Although the quality of streaming video may be improving at a modest pace, it's not improving nearly fast enough for the majority of video viewers.
In a new study on the state of video streaming released Monday, Conviva Inc. reported that consumers are notably less tolerant of video buffering delays and other playback problems than they were just two years ago. In one sign of this growing intolerance, the study found that the amount of time lost from a viewing session with a 1% increase in buffering more than doubled from three minutes in 2011 to eight minutes in 2013. This indicates that viewers switched away from videos with buffering issues a lot sooner than before.
In another sign of growing consumer impatience with poor video streaming delivery quality, the Conviva study found that viewers particularly bolt if they experience playback problems while watching live sports, entertainment, or other live action events in HD. The average viewing time of live action programming in HD plunged from 40 minutes to just one minute when users ran into buffering delays.
Such delivery quality problems will likely make it tougher for service providers to attract and retain subscribers for their multiscreen video offerings. "In those instances, one bad viewing experience on a single device puts all screens at risk," said Colin Dixon, founder and chief analyst of nScreen Media, in a prepared statement. "Continuity of quality across screens is very important."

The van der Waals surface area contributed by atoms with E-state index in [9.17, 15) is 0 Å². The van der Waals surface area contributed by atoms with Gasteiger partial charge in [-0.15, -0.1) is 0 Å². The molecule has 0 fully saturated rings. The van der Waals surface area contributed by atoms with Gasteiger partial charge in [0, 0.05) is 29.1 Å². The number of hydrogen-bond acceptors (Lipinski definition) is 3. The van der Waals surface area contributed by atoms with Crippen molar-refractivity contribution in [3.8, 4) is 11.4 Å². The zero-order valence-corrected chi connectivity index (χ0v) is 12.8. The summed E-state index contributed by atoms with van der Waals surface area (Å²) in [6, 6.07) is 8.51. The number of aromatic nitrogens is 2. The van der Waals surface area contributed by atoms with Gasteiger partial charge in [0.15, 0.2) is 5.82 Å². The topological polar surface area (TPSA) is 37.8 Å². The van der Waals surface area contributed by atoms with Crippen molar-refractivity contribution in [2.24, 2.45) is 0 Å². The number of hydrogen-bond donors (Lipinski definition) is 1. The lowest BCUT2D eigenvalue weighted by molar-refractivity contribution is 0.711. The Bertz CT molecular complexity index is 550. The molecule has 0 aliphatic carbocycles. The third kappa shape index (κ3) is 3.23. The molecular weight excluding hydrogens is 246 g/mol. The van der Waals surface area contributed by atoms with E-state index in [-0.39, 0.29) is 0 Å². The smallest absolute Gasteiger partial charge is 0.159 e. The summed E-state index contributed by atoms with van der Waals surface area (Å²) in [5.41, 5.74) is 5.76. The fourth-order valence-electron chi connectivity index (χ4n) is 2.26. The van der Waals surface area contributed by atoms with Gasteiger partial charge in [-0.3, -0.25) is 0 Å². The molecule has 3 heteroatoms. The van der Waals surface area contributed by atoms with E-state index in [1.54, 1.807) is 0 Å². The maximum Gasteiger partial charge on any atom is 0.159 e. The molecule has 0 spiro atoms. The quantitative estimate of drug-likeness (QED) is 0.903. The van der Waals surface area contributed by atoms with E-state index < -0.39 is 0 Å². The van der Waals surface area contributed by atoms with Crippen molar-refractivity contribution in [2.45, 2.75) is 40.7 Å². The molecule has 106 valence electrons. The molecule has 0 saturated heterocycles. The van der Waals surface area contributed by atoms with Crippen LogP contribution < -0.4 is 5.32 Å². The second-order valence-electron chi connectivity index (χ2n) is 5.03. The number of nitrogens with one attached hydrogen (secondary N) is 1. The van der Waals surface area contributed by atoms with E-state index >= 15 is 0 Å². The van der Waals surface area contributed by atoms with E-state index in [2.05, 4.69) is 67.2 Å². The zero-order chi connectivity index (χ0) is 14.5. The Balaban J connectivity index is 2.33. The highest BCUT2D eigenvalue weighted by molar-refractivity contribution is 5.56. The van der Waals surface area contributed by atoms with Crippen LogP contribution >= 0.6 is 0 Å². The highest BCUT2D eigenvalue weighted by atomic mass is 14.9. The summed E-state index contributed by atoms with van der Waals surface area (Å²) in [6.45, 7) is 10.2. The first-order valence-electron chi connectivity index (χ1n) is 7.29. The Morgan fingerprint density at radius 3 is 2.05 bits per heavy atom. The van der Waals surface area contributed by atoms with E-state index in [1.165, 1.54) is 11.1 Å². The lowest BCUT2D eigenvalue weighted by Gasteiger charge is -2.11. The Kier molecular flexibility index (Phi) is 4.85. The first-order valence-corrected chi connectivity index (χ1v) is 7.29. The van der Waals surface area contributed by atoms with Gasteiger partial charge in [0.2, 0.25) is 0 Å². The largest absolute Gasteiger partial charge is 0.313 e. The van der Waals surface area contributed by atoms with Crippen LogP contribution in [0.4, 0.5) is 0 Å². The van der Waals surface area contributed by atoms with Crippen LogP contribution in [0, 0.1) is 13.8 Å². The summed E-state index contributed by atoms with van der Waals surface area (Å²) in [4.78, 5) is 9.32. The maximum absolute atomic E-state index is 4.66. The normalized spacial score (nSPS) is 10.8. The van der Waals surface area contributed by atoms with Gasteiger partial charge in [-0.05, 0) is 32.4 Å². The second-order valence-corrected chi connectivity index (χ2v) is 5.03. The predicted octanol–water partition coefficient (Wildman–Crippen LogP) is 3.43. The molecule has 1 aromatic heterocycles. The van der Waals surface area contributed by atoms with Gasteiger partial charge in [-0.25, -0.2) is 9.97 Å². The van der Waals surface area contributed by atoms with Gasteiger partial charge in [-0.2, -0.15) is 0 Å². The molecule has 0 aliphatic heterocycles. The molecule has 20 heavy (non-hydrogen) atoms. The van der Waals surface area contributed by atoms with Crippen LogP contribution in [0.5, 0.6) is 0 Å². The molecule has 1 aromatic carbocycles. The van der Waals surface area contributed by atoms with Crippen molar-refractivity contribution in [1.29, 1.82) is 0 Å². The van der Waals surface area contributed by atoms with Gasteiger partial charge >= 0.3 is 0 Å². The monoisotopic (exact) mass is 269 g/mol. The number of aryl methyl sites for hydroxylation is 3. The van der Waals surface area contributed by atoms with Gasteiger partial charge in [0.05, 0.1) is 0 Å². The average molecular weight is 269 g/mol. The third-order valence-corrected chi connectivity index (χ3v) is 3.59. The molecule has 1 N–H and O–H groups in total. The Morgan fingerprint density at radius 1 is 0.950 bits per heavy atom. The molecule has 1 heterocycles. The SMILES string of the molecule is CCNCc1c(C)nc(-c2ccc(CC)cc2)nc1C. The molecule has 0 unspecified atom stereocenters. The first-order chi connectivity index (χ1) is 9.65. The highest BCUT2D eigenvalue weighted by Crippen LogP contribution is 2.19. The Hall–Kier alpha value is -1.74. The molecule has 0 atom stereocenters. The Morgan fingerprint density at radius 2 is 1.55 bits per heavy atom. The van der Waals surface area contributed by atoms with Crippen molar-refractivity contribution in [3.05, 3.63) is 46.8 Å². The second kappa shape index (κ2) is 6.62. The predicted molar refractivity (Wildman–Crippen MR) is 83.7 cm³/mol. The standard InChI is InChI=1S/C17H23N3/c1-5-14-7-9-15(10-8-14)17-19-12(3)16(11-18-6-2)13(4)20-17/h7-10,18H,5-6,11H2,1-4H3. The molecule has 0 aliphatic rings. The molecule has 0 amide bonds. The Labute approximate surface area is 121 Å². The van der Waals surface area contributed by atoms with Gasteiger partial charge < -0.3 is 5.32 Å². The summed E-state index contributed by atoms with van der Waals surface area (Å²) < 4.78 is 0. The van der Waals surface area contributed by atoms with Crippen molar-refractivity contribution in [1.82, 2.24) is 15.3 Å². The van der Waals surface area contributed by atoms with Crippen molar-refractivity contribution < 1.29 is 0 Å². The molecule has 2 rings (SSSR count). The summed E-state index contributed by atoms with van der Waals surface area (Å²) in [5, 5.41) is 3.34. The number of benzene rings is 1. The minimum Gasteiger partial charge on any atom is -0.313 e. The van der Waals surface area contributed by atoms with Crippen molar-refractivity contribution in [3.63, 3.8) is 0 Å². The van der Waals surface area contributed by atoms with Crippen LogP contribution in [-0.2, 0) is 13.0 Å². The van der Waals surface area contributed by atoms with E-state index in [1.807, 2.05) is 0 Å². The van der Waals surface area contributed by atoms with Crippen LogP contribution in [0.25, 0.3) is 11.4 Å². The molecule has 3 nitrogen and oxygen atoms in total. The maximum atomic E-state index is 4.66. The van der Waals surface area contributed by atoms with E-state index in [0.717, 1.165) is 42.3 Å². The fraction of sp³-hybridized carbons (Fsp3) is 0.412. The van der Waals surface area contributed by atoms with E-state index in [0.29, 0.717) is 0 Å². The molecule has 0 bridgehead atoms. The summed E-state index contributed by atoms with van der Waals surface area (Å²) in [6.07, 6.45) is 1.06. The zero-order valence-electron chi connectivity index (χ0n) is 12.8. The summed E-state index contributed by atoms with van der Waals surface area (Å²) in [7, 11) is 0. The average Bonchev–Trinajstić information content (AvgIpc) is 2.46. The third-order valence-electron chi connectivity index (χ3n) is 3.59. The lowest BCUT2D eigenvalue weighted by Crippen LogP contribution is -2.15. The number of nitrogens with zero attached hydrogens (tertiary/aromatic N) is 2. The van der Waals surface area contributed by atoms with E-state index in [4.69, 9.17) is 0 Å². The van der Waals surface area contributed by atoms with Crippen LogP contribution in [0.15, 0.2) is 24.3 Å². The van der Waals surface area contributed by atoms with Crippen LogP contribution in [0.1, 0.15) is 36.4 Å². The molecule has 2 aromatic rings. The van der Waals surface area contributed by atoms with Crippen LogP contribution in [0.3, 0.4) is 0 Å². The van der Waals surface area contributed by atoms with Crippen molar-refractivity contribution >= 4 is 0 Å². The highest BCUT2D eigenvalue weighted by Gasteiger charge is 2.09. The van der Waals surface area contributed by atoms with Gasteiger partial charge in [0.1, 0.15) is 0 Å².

While streaming video delivery quality is not improving as quickly as consumers want or expect, it is steadily improving, according to Conviva. Its latest global study of 45 billion video streams sent across more than 1.6 billion playback devices found that video buffering actually fell from 39.3% in 2012 to 26.9% last year.
In another sign of improvement, Conviva found that low-resolution delivery of video streams dropped to 43.3% last year from a whopping 63% in 2012. But, even with that improvement, "more than two in five views were grossly inferior video quality, " the firm said.
The increasing emphasis on streaming video quality comes as more consumers are clearly watching more video on more devices. In a corresponding survey of streaming households, Conviva found that the number of concurrent streaming devices in use increased by 28% from 2012 to 2013. This finding corroborates recent research from other organizations. (See Nielsen: Multiscreen Viewing Taking Off.)
Further, Conviva's data shows that different video playback devices are preferred by consumers at different times of the day. In the 6 a.m. to 10 a.m. period, mobile devices emerge as the favorite, accounting for 6.9% of all video streamed daily. PCs take over in the afternoon slot from noon to 4 p.m., accounting for 16.3% of all daily video streams. Then, as might be expected, the TV rules in the evening window from 7 p.m. to 11 p.m., accounting for 36.6% of all streaming video.
— Alan Breznick, Cable/Video Practice Leader, Light Reading